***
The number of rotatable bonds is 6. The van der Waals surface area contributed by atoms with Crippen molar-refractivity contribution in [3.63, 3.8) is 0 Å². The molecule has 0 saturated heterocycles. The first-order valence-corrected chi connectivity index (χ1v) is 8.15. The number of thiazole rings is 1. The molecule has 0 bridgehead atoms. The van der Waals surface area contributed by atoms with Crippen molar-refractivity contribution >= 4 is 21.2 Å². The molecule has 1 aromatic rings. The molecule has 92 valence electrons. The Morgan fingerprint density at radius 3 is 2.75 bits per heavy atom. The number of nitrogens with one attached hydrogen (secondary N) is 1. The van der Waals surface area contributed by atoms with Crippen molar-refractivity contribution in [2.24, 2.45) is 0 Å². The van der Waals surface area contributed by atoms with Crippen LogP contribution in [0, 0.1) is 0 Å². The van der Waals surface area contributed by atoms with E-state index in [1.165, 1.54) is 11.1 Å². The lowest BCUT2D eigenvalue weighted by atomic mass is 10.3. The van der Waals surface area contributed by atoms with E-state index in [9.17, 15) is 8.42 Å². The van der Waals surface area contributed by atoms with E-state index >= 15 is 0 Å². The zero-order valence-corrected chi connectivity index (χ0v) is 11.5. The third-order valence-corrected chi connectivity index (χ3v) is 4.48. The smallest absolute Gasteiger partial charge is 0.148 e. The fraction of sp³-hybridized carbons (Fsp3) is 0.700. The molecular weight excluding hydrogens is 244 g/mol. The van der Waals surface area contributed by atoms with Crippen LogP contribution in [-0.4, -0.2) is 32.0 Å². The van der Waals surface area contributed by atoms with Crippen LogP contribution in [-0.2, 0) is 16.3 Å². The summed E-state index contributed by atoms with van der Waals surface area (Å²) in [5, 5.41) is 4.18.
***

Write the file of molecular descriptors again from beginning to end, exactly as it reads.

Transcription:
The number of rotatable bonds is 6. The van der Waals surface area contributed by atoms with Crippen molar-refractivity contribution in [3.63, 3.8) is 0 Å². The molecule has 0 saturated heterocycles. The first-order valence-corrected chi connectivity index (χ1v) is 8.15. The number of thiazole rings is 1. The molecule has 0 bridgehead atoms. The van der Waals surface area contributed by atoms with Crippen molar-refractivity contribution >= 4 is 21.2 Å². The molecule has 1 aromatic rings. The molecule has 92 valence electrons. The Morgan fingerprint density at radius 3 is 2.75 bits per heavy atom. The number of nitrogens with one attached hydrogen (secondary N) is 1. The van der Waals surface area contributed by atoms with Crippen molar-refractivity contribution in [2.24, 2.45) is 0 Å². The van der Waals surface area contributed by atoms with Crippen LogP contribution in [0, 0.1) is 0 Å². The van der Waals surface area contributed by atoms with E-state index in [1.165, 1.54) is 11.1 Å². The lowest BCUT2D eigenvalue weighted by atomic mass is 10.3. The van der Waals surface area contributed by atoms with E-state index in [9.17, 15) is 8.42 Å². The van der Waals surface area contributed by atoms with E-state index >= 15 is 0 Å². The zero-order valence-corrected chi connectivity index (χ0v) is 11.5. The third-order valence-corrected chi connectivity index (χ3v) is 4.48. The smallest absolute Gasteiger partial charge is 0.148 e. The fraction of sp³-hybridized carbons (Fsp3) is 0.700. The molecular weight excluding hydrogens is 244 g/mol. The van der Waals surface area contributed by atoms with Crippen LogP contribution in [-0.4, -0.2) is 32.0 Å². The van der Waals surface area contributed by atoms with Crippen LogP contribution in [-0.2, 0) is 16.3 Å². The summed E-state index contributed by atoms with van der Waals surface area (Å²) in [5, 5.41) is 4.18.